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UFI Offers Great Tips on Event Educational Programming

What is the best way to ensure your attendees get real educational value from your exhibition or conference?

In a recent conversation with Paul Woodward, Managing Director of UFI, the global association of the exhibition industry, Woodward told me that UFI has been continuously encouraging event organizers to provide educational programming that solidifies their stances as thought leaders in the industries they serve. However, he reminded, “It’s a nice concept, but not always easy to put into action in anything other than the most basic way.”

It is hard to anticipate what attendees and exhibitors want year after year, and sometimes being a good thought leader isn't about what you know – it's about asking the right questions and acting on the answers. For instance, with pre-event surveys, rather than asking attendees what they'd like to see at your next event, ask them what problems they are facing and put effort into ensuring your show delivers new answers to those problems, be it through new exhibitors or your educational sessions.

Encourage knowledge-sharing among experts

Woodward also mentioned the need to move away from a traditional seminar and lecture format where experts are provided as the main way to address concerns and interests.

“We have hundreds, thousands of well-qualified people coming together at our events,” he said. “Finding ways to manage the flow of interest groups and bring together like-minded people within the event floor could be a really exciting way to release new ideas and problem-solving teams for the industries we serve.”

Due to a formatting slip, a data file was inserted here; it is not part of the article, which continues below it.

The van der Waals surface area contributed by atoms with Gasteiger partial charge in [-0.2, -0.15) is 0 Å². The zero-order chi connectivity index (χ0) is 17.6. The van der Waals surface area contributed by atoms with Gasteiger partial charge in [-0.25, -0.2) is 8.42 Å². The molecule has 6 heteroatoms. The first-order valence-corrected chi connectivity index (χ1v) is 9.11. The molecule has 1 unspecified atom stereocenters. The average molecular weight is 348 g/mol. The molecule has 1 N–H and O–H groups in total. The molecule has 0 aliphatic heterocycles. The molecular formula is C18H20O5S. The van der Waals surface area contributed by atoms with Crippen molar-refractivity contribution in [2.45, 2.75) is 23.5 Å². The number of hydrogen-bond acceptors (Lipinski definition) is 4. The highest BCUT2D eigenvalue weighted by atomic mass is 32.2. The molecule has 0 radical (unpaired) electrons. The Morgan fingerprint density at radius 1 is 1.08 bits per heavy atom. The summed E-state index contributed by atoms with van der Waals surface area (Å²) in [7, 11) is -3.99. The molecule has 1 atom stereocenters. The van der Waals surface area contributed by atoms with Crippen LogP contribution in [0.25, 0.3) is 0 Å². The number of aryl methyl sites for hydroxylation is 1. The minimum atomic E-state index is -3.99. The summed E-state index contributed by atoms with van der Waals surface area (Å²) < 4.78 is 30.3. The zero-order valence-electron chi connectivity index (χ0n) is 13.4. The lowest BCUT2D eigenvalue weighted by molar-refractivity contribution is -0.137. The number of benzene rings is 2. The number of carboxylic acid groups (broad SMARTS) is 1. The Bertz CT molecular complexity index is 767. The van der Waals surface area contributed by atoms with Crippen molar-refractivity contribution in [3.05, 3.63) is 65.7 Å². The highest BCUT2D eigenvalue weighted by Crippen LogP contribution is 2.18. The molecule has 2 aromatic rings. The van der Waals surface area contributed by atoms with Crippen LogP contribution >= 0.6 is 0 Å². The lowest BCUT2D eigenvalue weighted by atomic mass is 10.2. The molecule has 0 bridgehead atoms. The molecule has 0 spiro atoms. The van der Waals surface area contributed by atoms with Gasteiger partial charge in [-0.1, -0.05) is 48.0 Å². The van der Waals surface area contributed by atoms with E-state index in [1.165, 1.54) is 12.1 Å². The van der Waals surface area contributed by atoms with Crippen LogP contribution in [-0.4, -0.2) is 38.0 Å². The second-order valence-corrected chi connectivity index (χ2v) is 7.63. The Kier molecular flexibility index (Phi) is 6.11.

Work closely with exhibitors

Barry Siskind, UFI Community Manager, also brought up the point that exhibitors are often left out of the planning when it comes to how information is delivered and arranged at an event.

“The good intentions of organizers are often lost when visitors walk the exhibition floor looking for specific information about products and services and untrained staff mishandle the opportunity,” Siskind points out. One way Siskind suggests organizers can improve the educational value of their event is to proactively encourage exhibitors to incorporate formal learning into their exhibit space.

“This is not an additional opportunity to pitch products but an initiative that teaches the visitor something that they have identified,” Siskind said. With a formal in-stand education training program, “Organizers can teach the exhibitor how to conduct in-stand education, how to set up their display and how to deliver content.”

How do you construct your educational programming so you are delivering true value to your audience? Let me know by contacting me via email or connecting on LinkedIn or Twitter. This email address is being protected from spambots. You need JavaScript enabled to view it.

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